The price of any new product is always hotly debated, especially when the item in question is being positioned for consumption by the mass market, the largely mainstream segment of gaming society. This is exactly what has been happening this past week with Microsoft’s Kinect. Ever since the estimated launch price for the US was revealed, people have speculated on how much the device would cost in the UK; how much it should, or would need to sell for in order to be successful, no more so than when ShopTo.net revealed what it believed would be the price for the unit here in the UK.
North American retailers have been pricing the Kinect at $150 for the last couple of weeks, which roughly translates to around £100 in direct conversion, and allowing for other market factors to effect overall cost. At the end of last week UK site ShopTo.net started taking preorders for the device set to cost £129.99 in the UK. Or so they are estimating. Many other retailers have also spoken out on how much they think Kinect will retail for when it hits the UK in November this year. A vast majority believe that anything from £100 to £150 is possible, squarely in the range of Nintendo’s Wii console, and firmly ahead of Sony’s PlayStation Move.
The price then, roughly equates to a direct, or near thereabouts conversion between US and UK, with the overall bracket set to ensure the best return for Microsoft but not the most value for money for consumers. Playstation Move on the other hand, is relatively cheap. It has a confirmed RRP of just £59.99 for both the Move controller and PlayStation Eye camera. The Navigation controller will go on sale separately for £24.99, taking the total cost of getting the complete Move experience to just £84.99, some fifteen pounds less than the £100 entry price so many retailers believe is necessary for the Kinect to have widespread success at launch, outside the standard core Xbox 360 user.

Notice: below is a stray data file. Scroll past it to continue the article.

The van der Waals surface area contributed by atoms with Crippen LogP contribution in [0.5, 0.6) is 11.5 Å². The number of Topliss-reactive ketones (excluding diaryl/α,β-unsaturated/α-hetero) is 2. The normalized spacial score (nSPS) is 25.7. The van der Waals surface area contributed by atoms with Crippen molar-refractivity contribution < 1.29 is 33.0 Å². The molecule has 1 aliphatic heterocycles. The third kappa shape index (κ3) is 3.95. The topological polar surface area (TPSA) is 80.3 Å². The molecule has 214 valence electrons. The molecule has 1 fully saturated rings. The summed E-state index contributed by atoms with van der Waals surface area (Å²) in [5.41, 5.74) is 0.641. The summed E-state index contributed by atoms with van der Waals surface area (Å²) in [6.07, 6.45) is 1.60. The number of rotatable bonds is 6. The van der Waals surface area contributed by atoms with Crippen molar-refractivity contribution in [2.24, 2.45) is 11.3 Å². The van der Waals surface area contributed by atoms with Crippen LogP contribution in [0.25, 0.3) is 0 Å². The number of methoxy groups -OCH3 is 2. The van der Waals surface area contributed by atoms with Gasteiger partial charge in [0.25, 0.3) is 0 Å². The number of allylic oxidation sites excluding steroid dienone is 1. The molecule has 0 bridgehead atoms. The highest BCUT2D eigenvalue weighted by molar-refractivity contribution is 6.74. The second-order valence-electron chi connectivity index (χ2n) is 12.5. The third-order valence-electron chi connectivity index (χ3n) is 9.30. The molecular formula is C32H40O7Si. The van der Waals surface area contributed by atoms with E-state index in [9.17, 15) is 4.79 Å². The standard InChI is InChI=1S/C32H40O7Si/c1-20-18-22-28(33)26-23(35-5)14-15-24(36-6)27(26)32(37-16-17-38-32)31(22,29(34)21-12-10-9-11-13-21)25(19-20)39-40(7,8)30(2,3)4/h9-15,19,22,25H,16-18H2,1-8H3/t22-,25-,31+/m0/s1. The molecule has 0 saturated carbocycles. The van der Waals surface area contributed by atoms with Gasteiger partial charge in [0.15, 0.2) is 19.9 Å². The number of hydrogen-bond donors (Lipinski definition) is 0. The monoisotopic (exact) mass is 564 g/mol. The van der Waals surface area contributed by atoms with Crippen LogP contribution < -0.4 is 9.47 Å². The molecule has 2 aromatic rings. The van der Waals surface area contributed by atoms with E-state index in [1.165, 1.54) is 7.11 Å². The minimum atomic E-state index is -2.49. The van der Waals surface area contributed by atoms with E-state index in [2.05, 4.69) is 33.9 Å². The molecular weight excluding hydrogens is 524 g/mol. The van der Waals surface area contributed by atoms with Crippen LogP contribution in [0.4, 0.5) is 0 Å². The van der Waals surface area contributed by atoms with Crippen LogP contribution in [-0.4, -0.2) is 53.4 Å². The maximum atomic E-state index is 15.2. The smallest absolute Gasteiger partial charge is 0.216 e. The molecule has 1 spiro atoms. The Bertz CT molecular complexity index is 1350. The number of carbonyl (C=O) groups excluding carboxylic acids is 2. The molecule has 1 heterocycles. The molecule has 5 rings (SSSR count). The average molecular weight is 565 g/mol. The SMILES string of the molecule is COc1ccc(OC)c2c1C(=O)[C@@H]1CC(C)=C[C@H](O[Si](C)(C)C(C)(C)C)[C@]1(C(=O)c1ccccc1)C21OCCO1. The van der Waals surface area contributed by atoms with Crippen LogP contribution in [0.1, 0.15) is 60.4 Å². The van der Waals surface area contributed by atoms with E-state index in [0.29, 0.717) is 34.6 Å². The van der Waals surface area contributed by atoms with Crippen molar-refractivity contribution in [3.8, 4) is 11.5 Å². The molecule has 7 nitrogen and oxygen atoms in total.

Speak to any retailer, or in turn most market analylists, and they will tell you that a sub-£100 price point is absolutely essential to drive forward sales aimed at the casual market - the Wii’s market. Many in that market won’t already have a 360 console, so in essence Microsoft would need to provide both to the consumer at an almost impulse buy price, something below £200 but confortably above the Wii. Though, for this to happen they need to have the base Kinect unit selling for somewhat lower than the £130 ShopTo.net seem to be suggesting.
£79.99 for the Kinect on its own, or maybe with one bundled set of mini-games is exactly the price tag most retailers in the UK, both on the high street and online want to see. A price tag that appears instantly more affordable to the casual user - something that isn’t going to break the bank, and that will tempt them in on there own accord. Suffice to say, that might not be happening, and might not actually be possible, as various sources have stated that the Kinect actually costs close to $150 dollars to make, meaning that Microsoft will be loosing money on every sale, or at least only just breaking even.
In that sense you can see why the company is being rather coy with UK pricing. Perhaps it is testing the waters, seeing how much interest there is for the device if it was to be priced up at over the £100 mark. And in this regard the low amount of preorders as reported by ShopTo.net seems to show that there is very little.